Also, I think every profession comes with its challenges, and that being married to an emergency room M.D. who works all night, or a professional athlete who travels across the country with the team nine months of the year, or a cop who's constantly putting herself in danger, or a marine biologist whose research has to be done in Alaska, or a soldier who's gone to fight in Iraq, or a psychiatrist whose patients problems are giving her chronic depression... you get the picture. Any career, any relationship, features its own challenges, so why do artists need to think of themselves as specially challenged people in a world where everyone's challenged in some way?

Bolivia Red said...

I agree somewhat with Jaywalke that indulging in the myth of the artist can lead to some mollycoddling and destructive behaviour. Some writer (Richard Bausch??) says being a writer isn't a license to be uncivilised. I also agree with Anna that each profession has its own special requirements that will require challenges, sacrifice, and understanding for a partner, often in straining circumstances. Writers and artists aren't necessarily more special than any other profession. However, that doesn't make the needs of the artist or writer less just because other jobs require special understanding. What we need more of in any relationship is understanding each other's needs and figuring out how to negotiate the points where our needs clash or otherwise impinge on our partner's expectations and needs. It might be a little harder to define the challenges of living with an artist or writer, because those "jobs" are not as clearly defined as are ER docs, soldiers, and maybe even research scientists where a partner knows from the getgo what the hours and absences and challenges are likely to be. That's not always so clearly defined for artists and writers, especially when we're at the beginning of our writing education and career and haven't even figured out for ourselves what we need and how we work. Even if we do know, sometimes we don't know how to articulate those needs or are too inhibited to ask for what we need. Hurrah for those who are completely self-actualised and confident and can ask for exactly what they need and want, but not all of us are to that point in our lives. If there's a book that focuses on the special needs of a writer that can help us articulate it to ourselves and our partners, all the better. The point is to get to Jaywalke's non-dramatic example of negotiating space and time in a relationship, but sometimes we need a little help getting there.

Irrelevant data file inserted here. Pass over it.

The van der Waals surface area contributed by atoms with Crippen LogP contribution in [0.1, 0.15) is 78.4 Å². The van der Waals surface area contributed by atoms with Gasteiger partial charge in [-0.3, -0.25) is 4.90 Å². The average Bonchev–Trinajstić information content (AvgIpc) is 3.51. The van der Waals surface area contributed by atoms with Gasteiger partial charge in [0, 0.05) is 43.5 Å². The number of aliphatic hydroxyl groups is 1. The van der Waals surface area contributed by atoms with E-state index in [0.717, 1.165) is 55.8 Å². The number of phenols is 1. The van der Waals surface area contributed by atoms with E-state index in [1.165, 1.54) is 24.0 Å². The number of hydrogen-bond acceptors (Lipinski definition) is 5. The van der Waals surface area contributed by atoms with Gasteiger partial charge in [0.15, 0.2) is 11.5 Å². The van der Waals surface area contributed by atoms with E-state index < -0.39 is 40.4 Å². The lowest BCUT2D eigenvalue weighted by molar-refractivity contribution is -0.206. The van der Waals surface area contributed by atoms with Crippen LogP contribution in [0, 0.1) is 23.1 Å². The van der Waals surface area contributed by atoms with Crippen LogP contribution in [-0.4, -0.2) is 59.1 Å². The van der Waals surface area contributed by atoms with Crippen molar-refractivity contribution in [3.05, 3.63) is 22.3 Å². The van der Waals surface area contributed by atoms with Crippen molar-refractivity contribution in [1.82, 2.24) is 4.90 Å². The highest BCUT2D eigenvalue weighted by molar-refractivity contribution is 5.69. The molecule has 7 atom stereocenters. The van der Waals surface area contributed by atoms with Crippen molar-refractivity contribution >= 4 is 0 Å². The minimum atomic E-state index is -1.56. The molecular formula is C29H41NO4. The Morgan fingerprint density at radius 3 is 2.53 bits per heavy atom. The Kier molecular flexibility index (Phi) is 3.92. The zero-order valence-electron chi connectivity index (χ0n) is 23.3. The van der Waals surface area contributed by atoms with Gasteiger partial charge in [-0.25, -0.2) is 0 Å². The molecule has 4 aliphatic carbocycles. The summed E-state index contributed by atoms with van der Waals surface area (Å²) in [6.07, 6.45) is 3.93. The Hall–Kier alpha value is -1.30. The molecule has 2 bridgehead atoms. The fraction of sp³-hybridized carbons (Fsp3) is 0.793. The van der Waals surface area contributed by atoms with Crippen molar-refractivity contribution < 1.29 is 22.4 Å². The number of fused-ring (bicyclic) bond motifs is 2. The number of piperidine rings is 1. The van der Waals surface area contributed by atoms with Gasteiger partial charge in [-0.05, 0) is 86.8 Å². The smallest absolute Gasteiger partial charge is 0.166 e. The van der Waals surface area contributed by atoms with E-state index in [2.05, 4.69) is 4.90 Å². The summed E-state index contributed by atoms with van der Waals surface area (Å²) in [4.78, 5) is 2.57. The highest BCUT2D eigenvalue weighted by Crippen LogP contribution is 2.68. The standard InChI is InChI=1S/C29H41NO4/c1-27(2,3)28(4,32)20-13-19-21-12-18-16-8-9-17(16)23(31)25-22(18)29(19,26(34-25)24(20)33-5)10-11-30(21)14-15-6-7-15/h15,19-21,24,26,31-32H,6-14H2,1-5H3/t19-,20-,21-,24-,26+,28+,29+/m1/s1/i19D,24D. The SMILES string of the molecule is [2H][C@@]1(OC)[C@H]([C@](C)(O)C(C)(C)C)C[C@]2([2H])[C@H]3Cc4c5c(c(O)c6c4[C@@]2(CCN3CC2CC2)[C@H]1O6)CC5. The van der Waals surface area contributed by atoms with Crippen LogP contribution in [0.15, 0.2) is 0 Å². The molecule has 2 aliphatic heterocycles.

Thanks for the recommendation, Austin.

Lizzy said...

Yeah :-) I've always joked to my friends that as a busy woman professional and artist, what I need in my life is a secretary AND a wife. Either or both can be male!

In my experience, it's been easier to be single and get a load of stuff done. When I'm attached, somehow work gets put on the back burner. However, as I get older and work takes priority over most other stuff, I find myself less willing to compromise and (therefore?) single more frequently.

writer/literary lover said...

Writers and other artists do have a tendency to feel "special" but all careers and lifestyles require adaptation and compromise in relationships. However, if you want to get something done, find a time where both you and your spouse can do things together, as well as apart. I just tell my fiancee, "I'm writing," and he goes and does what he wants. a good partner will leave you be. But it's obviously up to the individual to be motivated enough to not slack!